It is official! You need to keep your heart nice and ticking to keep your vocabulary warm. A research done by Dr Manoux and others in mid 2009 on “History of coronary disease and cognitive performance in midlife: The Whitehall II study”, suggests that there is ‘an association between CHD history and cognitive performance’.

In this study, as part of evaluating the Cognitive Function, Vocabulary was assessed using the Mill Hill Vocabulary Test, used in its multiple format.  The Mill Hill test is a vocabulary test which was devised by JC Raven in the fifties to determine the level of verbal information a person has acquired as a result of intellectual activity in the past. Dr Manoux’s test consisted of a list of 33 stimulus words ordered by increasing difficulty and these words had six responses to choose from. Typically, heart disease manifests itself in midlife. To establish correlation between heart disease and cognition, the participants of this study were chosen from British civil servants aged between 35 to 55 years of age. The salient finding of the study was that, that not only was there an association between coronary heart disease (CHD) and lower cognitive scores in men and women, but also increasingly poor cognitive scores with increase in the duration of the CHD. This means that if I have CHD since 10 years as opposed to another person who had it since 5 years, I am more likely to fair poorly in cognitive scores. The takeaway from this study is that you may be a vocab champ now, but if you neglect your heart’s well being, you are likely to forfeit that position in your middle age.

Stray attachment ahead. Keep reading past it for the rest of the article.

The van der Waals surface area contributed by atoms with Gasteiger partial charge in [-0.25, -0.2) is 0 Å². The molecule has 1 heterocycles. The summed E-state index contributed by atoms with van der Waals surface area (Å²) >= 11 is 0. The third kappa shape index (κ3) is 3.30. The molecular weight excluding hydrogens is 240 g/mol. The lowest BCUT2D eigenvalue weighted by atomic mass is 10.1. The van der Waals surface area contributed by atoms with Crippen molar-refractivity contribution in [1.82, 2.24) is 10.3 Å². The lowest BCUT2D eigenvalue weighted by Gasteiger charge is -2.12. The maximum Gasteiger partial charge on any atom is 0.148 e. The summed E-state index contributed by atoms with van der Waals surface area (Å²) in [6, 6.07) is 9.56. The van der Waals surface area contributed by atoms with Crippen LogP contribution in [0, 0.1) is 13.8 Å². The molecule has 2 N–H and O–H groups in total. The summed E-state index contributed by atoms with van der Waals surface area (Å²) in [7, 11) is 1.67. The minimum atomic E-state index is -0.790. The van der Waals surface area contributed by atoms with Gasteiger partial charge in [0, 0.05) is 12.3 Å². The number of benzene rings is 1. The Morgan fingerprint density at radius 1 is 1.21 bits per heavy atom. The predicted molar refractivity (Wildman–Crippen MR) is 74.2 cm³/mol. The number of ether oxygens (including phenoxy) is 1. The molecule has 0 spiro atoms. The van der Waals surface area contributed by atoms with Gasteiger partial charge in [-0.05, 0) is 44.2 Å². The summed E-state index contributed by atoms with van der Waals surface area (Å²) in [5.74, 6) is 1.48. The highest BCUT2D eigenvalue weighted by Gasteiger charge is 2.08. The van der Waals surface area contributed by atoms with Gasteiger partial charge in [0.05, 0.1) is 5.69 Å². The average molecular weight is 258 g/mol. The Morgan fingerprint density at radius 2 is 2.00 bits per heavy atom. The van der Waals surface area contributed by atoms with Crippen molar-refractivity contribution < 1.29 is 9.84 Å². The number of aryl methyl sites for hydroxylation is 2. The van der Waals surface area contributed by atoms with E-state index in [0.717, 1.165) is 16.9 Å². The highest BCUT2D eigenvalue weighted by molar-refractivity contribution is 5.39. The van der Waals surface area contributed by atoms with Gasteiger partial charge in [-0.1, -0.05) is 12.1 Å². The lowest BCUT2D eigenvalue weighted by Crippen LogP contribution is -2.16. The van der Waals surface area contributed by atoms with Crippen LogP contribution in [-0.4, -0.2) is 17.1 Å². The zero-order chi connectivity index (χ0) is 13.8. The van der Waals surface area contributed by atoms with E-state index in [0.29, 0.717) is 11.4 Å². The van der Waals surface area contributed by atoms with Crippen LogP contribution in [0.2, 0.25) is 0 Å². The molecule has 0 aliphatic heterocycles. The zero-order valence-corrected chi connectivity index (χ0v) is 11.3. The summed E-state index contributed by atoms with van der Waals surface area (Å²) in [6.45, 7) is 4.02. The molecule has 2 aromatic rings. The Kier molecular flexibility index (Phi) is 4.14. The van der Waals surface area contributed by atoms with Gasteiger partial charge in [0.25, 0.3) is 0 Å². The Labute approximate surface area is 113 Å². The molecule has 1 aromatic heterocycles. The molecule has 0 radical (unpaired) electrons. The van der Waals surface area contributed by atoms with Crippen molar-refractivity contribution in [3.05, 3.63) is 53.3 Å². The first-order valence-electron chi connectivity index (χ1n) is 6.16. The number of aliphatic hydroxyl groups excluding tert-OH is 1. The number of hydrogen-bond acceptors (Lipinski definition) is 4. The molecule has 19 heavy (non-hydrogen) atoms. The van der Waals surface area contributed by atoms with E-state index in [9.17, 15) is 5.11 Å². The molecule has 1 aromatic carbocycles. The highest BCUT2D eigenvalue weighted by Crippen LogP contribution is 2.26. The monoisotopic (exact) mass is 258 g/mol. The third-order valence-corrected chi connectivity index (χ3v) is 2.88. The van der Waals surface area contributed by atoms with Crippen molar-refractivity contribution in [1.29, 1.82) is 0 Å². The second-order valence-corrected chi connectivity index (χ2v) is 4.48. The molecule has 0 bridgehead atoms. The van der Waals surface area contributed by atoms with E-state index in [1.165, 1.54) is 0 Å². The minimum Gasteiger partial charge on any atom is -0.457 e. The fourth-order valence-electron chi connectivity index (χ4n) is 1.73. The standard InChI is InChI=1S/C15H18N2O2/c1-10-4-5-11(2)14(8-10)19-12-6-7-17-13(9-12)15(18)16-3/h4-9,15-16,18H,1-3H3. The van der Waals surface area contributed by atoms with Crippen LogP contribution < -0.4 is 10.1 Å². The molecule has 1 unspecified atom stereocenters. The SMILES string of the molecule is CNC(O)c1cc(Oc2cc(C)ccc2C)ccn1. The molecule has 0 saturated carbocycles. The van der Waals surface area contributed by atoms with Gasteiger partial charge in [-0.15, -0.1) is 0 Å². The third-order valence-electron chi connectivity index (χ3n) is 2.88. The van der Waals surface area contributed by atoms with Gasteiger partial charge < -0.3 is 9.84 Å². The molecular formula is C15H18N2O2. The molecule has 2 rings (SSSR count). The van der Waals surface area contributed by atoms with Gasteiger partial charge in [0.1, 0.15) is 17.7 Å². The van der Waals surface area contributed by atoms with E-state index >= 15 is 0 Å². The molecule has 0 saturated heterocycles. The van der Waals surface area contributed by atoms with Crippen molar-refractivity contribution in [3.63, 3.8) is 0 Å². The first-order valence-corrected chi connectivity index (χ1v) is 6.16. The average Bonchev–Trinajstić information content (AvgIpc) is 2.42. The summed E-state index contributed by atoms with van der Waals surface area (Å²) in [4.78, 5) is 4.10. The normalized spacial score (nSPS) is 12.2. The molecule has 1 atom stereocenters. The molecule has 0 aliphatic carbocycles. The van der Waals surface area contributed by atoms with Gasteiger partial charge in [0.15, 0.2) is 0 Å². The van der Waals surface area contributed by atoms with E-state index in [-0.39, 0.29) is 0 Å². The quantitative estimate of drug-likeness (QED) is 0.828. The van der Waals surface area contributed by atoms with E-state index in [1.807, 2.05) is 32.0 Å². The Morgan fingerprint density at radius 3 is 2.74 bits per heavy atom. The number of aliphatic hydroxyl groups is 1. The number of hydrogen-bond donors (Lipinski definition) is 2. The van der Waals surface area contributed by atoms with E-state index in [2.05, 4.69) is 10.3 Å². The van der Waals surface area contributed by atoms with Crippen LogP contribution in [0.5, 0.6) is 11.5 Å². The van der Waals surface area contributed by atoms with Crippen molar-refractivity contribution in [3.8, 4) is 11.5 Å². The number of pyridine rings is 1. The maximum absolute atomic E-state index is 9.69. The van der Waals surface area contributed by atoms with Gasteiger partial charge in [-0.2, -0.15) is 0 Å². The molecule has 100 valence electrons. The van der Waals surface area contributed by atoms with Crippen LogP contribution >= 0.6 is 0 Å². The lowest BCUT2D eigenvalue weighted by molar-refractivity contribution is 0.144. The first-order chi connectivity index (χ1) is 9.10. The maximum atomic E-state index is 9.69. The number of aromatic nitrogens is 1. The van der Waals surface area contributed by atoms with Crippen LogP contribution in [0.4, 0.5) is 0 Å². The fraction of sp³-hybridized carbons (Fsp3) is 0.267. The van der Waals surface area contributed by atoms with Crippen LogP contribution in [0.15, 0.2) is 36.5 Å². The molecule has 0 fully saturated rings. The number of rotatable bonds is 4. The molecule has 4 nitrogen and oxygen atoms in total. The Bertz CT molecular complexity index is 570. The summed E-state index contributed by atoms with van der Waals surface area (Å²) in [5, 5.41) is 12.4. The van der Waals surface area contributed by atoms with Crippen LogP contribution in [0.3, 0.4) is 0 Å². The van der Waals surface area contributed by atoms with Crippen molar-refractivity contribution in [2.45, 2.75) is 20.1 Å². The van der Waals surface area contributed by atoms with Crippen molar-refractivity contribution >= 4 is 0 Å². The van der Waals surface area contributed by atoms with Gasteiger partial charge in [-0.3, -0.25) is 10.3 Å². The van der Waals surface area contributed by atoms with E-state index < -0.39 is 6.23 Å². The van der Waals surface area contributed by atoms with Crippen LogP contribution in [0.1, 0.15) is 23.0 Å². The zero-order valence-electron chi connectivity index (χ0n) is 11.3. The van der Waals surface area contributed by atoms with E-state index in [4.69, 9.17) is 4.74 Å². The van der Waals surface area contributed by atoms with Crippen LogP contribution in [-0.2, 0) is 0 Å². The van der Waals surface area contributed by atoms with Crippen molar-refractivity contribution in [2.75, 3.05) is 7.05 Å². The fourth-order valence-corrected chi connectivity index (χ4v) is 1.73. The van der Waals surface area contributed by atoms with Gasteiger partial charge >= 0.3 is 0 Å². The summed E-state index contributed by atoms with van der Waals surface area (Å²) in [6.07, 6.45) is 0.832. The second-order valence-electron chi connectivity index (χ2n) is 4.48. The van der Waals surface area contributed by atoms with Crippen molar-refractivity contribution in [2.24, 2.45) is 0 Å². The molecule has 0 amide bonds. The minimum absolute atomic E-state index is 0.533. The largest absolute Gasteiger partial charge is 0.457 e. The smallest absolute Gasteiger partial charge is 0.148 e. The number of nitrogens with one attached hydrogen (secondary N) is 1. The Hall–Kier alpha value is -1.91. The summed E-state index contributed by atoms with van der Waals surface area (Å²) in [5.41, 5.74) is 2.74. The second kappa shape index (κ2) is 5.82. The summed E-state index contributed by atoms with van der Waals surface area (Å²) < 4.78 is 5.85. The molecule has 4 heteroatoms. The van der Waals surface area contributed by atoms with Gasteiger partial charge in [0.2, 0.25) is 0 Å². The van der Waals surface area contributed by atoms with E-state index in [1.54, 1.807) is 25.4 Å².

Source: History of coronary heart disease and cognitive performance in midlife: the Whitehall II study

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